Philip quip 'very good natured'

Times Series: The Duke of Edinburgh had a "minor procedure" on his right hand. The Duke of Edinburgh had a "minor procedure" on his right hand.

The Duke of Edinburgh bounced back after undergoing a minor procedure on his right hand by quipping with staff at a family planning centre "at least you are all legitimate".

Philip made the joke as he opened the new Margaret Pyke Centre in King's Cross, central London, today.

Mike Waddington, the communications chief for Central and North West London (CNWL) NHS Foundation Trust which operates the clinic, said staff were left in fits of giggles after the one-liner.

Asked about the quip, he said: "Yes he did say that, but it was all very, very good natured.

"It came just after the speech about the association. The Prince got a big round of applause and his response was to say that joke, and he got another laugh with that."

The Duke was in high spirits despite having undergone a "minor procedure" performed at Buckingham Palace the day before which left him sporting a bandage.

It is the third time Philip, 92, famed for his sense of humour, has opened the centre in its 45-year history.

He also unveiled a plaque at the clinic, which has just moved into a newly revamped building and provides sexual and reproductive healthcare for visitors who come from 130 towns across the country.

Mr Waddington said the Duke, who unveiled a plaque at the centre, chatted away to staff during the visit.

He said: "He was just very interested in everything - about the building, the staff. He wanted to meet the reception staff, he was very interested in them."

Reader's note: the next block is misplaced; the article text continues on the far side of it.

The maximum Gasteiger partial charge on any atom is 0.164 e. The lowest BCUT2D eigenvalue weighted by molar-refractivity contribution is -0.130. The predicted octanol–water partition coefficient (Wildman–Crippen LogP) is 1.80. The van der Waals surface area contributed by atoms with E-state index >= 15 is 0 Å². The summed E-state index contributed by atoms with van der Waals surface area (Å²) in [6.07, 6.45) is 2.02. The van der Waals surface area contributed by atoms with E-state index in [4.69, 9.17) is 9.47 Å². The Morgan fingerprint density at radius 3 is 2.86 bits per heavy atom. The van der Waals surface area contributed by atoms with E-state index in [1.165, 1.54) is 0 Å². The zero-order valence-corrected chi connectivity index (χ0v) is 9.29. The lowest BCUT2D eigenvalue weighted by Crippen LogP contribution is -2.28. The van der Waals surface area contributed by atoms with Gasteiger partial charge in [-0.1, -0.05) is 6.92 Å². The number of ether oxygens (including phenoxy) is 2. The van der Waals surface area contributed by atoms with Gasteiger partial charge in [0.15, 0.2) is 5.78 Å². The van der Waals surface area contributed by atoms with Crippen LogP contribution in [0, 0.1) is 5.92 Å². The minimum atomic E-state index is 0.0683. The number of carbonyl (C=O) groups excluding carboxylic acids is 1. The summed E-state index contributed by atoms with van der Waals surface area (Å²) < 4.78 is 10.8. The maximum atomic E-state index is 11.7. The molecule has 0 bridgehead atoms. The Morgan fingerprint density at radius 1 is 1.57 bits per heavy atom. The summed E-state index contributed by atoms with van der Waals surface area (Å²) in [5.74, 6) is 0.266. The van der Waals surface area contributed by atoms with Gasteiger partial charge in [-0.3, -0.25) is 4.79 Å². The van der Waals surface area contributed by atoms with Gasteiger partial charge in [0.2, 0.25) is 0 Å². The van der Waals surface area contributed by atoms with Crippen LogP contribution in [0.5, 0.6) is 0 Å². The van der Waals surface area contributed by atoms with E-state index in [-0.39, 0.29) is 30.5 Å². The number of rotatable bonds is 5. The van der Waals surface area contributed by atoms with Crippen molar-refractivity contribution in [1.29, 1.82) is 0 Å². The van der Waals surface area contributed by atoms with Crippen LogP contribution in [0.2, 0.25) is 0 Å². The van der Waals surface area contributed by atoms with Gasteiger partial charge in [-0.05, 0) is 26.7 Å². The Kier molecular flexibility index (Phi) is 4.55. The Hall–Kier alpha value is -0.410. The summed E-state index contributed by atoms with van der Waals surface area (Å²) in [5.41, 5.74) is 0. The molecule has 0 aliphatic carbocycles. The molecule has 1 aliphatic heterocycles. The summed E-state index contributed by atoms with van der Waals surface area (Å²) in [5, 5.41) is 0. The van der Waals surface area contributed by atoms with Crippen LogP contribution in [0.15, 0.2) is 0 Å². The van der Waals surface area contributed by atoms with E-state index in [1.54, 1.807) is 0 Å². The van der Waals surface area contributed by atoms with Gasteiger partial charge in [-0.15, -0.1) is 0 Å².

CNWL's chief executive, Claire Murdoch, said: "We are very honoured that Prince Philip agreed to officially open the Margaret Pyke Centre.

"The centre has an established international reputation for quality research and clinical excellence and training in the field of sexual and reproductive health, while providing great patient-centred care and treatments."

Mark Burrell, chairman of the Margaret Pyke Trust, said: "We are delighted that His Royal Highness has agreed to officiate once more - he is a valued part of the Margaret Pyke Centre's history.

"Margaret Pyke was a contraception advocate and family planning pioneer. She was, together with her pioneering colleagues, an effective promoter for the right of women to have access to contraception, and contributed to its eventual inclusion in main stream health care."

Buckingham Palace declined to give further information about the procedure the Duke had undergone.

Philip arrived at a garden party at the Palace with the hand in a bandage, where g uests were impressed that he was continuing with his engagements.

Classically trained rock musician Rick Wakeman, who is King Rat in the Grand Order of Water Rats, which helps widows and families of people in the entertainment industry, said: "He shook my hand as normal. I've been lucky enough to meet him a few times, and he's always been on fine form.

"I just find the pair of them amazing. I'm openly a huge royalist, so proud of everything they do. I don't know where they get their energy from."

Lauren Ellis, 24, from Putney, south west London, who runs a company which organises student events to raise money for charity, said: "He shook hands with me and my sister and he did grip my hand, so he must be able to move it OK.

"It's brilliant that he's carrying on with his engagements."

Her sister, Darea, 27, a solicitor from Esher, Surrey, said: "You can tell that he has quite a lot of vitality. He seemed fun."

The Queen wore a matching lavender coat and dress designed by Angela Kelly for the first garden party of the season, which was attended by about 8,000 guests.

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